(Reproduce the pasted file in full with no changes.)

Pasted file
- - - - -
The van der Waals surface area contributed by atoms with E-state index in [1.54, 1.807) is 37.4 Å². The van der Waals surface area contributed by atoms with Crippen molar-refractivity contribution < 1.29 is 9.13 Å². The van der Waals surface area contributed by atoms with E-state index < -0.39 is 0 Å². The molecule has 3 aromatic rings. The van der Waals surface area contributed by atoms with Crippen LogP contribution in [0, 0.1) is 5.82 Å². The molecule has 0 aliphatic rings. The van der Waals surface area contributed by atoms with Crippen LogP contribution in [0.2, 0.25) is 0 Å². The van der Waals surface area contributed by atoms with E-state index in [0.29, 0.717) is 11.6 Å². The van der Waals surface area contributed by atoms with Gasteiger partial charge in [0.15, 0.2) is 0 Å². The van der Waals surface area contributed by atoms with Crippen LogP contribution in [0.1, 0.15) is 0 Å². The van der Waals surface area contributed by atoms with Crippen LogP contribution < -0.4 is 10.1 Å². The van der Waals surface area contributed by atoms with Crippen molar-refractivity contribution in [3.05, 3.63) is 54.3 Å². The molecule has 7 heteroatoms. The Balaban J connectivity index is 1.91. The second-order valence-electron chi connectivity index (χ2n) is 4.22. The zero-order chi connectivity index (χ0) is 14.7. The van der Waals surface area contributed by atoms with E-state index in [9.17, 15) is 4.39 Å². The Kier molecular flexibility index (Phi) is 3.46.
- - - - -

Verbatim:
The van der Waals surface area contributed by atoms with E-state index in [1.54, 1.807) is 37.4 Å². The van der Waals surface area contributed by atoms with Crippen molar-refractivity contribution < 1.29 is 9.13 Å². The van der Waals surface area contributed by atoms with E-state index < -0.39 is 0 Å². The molecule has 3 aromatic rings. The van der Waals surface area contributed by atoms with Crippen LogP contribution in [0, 0.1) is 5.82 Å². The molecule has 0 aliphatic rings. The van der Waals surface area contributed by atoms with Crippen LogP contribution in [0.2, 0.25) is 0 Å². The van der Waals surface area contributed by atoms with E-state index in [0.29, 0.717) is 11.6 Å². The van der Waals surface area contributed by atoms with Gasteiger partial charge in [0.15, 0.2) is 0 Å². The van der Waals surface area contributed by atoms with Crippen LogP contribution in [0.1, 0.15) is 0 Å². The van der Waals surface area contributed by atoms with Crippen LogP contribution < -0.4 is 10.1 Å². The van der Waals surface area contributed by atoms with Crippen molar-refractivity contribution in [3.05, 3.63) is 54.3 Å². The molecule has 7 heteroatoms. The Balaban J connectivity index is 1.91. The second-order valence-electron chi connectivity index (χ2n) is 4.22. The zero-order chi connectivity index (χ0) is 14.7. The van der Waals surface area contributed by atoms with E-state index in [9.17, 15) is 4.39 Å². The Kier molecular flexibility index (Phi) is 3.46.